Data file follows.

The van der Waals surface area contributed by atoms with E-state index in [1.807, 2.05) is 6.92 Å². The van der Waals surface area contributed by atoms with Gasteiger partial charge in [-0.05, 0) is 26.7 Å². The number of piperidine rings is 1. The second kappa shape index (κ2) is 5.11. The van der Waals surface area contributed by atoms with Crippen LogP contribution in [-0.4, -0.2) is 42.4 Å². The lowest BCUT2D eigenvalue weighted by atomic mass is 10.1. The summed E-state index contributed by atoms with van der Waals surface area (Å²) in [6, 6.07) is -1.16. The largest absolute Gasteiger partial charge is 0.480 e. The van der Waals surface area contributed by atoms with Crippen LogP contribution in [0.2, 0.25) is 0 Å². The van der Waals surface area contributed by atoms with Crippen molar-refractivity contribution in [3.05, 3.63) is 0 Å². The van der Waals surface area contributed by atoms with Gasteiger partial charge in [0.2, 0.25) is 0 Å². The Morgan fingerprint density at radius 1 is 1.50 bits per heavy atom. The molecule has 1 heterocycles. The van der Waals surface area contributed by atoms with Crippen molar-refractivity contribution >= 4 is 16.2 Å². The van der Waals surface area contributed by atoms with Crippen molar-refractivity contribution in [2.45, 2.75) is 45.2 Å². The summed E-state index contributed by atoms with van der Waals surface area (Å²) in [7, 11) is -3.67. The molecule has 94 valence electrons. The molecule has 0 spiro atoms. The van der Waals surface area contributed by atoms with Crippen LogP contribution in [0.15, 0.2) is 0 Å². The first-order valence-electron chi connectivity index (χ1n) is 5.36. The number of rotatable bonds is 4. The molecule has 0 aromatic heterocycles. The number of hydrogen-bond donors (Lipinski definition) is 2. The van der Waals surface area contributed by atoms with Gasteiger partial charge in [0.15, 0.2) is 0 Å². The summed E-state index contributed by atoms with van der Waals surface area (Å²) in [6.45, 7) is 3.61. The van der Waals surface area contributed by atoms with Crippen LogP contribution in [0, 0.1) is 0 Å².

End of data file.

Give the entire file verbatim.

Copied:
The van der Waals surface area contributed by atoms with E-state index in [1.807, 2.05) is 6.92 Å². The van der Waals surface area contributed by atoms with Gasteiger partial charge in [-0.05, 0) is 26.7 Å². The number of piperidine rings is 1. The second kappa shape index (κ2) is 5.11. The van der Waals surface area contributed by atoms with Crippen LogP contribution in [-0.4, -0.2) is 42.4 Å². The lowest BCUT2D eigenvalue weighted by atomic mass is 10.1. The summed E-state index contributed by atoms with van der Waals surface area (Å²) in [6, 6.07) is -1.16. The largest absolute Gasteiger partial charge is 0.480 e. The van der Waals surface area contributed by atoms with Crippen LogP contribution in [0.2, 0.25) is 0 Å². The van der Waals surface area contributed by atoms with Crippen molar-refractivity contribution in [3.05, 3.63) is 0 Å². The van der Waals surface area contributed by atoms with Gasteiger partial charge in [0.2, 0.25) is 0 Å². The Morgan fingerprint density at radius 1 is 1.50 bits per heavy atom. The molecule has 1 heterocycles. The van der Waals surface area contributed by atoms with Crippen molar-refractivity contribution >= 4 is 16.2 Å². The van der Waals surface area contributed by atoms with Crippen molar-refractivity contribution in [2.45, 2.75) is 45.2 Å². The summed E-state index contributed by atoms with van der Waals surface area (Å²) in [7, 11) is -3.67. The molecule has 94 valence electrons. The molecule has 0 spiro atoms. The van der Waals surface area contributed by atoms with Crippen LogP contribution in [0.15, 0.2) is 0 Å². The first-order valence-electron chi connectivity index (χ1n) is 5.36. The number of rotatable bonds is 4. The molecule has 0 aromatic heterocycles. The number of hydrogen-bond donors (Lipinski definition) is 2. The van der Waals surface area contributed by atoms with Gasteiger partial charge in [0.15, 0.2) is 0 Å². The summed E-state index contributed by atoms with van der Waals surface area (Å²) in [6.45, 7) is 3.61. The van der Waals surface area contributed by atoms with Crippen LogP contribution in [0, 0.1) is 0 Å².